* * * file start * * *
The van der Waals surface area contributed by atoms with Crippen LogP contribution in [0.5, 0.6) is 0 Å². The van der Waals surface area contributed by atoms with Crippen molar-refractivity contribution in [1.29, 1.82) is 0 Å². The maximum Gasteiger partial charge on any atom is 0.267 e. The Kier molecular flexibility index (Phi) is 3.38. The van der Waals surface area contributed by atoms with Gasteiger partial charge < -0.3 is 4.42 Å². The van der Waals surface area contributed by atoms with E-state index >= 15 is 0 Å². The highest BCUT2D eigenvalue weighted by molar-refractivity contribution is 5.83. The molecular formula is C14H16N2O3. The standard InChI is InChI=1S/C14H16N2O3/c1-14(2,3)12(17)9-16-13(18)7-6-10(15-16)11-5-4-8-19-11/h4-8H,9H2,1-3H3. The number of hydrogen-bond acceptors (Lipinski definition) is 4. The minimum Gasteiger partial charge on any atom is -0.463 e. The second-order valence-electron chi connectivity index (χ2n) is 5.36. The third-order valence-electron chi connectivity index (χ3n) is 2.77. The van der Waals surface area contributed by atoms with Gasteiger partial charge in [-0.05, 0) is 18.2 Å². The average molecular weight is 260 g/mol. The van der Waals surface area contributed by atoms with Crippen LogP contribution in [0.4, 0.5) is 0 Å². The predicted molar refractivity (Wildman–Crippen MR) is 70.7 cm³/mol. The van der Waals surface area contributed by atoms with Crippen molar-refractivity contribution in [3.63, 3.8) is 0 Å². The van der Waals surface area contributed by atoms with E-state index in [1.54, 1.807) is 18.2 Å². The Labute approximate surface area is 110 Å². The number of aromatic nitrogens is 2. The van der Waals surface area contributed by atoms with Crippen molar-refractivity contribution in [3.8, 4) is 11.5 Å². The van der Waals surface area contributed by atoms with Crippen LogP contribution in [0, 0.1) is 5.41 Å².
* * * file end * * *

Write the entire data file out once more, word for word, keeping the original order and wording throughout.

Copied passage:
The van der Waals surface area contributed by atoms with Crippen LogP contribution in [0.5, 0.6) is 0 Å². The van der Waals surface area contributed by atoms with Crippen molar-refractivity contribution in [1.29, 1.82) is 0 Å². The maximum Gasteiger partial charge on any atom is 0.267 e. The Kier molecular flexibility index (Phi) is 3.38. The van der Waals surface area contributed by atoms with Gasteiger partial charge < -0.3 is 4.42 Å². The van der Waals surface area contributed by atoms with E-state index >= 15 is 0 Å². The highest BCUT2D eigenvalue weighted by molar-refractivity contribution is 5.83. The molecular formula is C14H16N2O3. The standard InChI is InChI=1S/C14H16N2O3/c1-14(2,3)12(17)9-16-13(18)7-6-10(15-16)11-5-4-8-19-11/h4-8H,9H2,1-3H3. The number of hydrogen-bond acceptors (Lipinski definition) is 4. The minimum Gasteiger partial charge on any atom is -0.463 e. The second-order valence-electron chi connectivity index (χ2n) is 5.36. The third-order valence-electron chi connectivity index (χ3n) is 2.77. The van der Waals surface area contributed by atoms with Gasteiger partial charge in [-0.05, 0) is 18.2 Å². The average molecular weight is 260 g/mol. The van der Waals surface area contributed by atoms with Crippen LogP contribution in [0.4, 0.5) is 0 Å². The predicted molar refractivity (Wildman–Crippen MR) is 70.7 cm³/mol. The van der Waals surface area contributed by atoms with Crippen molar-refractivity contribution in [3.63, 3.8) is 0 Å². The van der Waals surface area contributed by atoms with E-state index in [1.54, 1.807) is 18.2 Å². The Labute approximate surface area is 110 Å². The number of aromatic nitrogens is 2. The van der Waals surface area contributed by atoms with Crippen molar-refractivity contribution in [3.8, 4) is 11.5 Å². The van der Waals surface area contributed by atoms with Crippen LogP contribution in [0, 0.1) is 5.41 Å².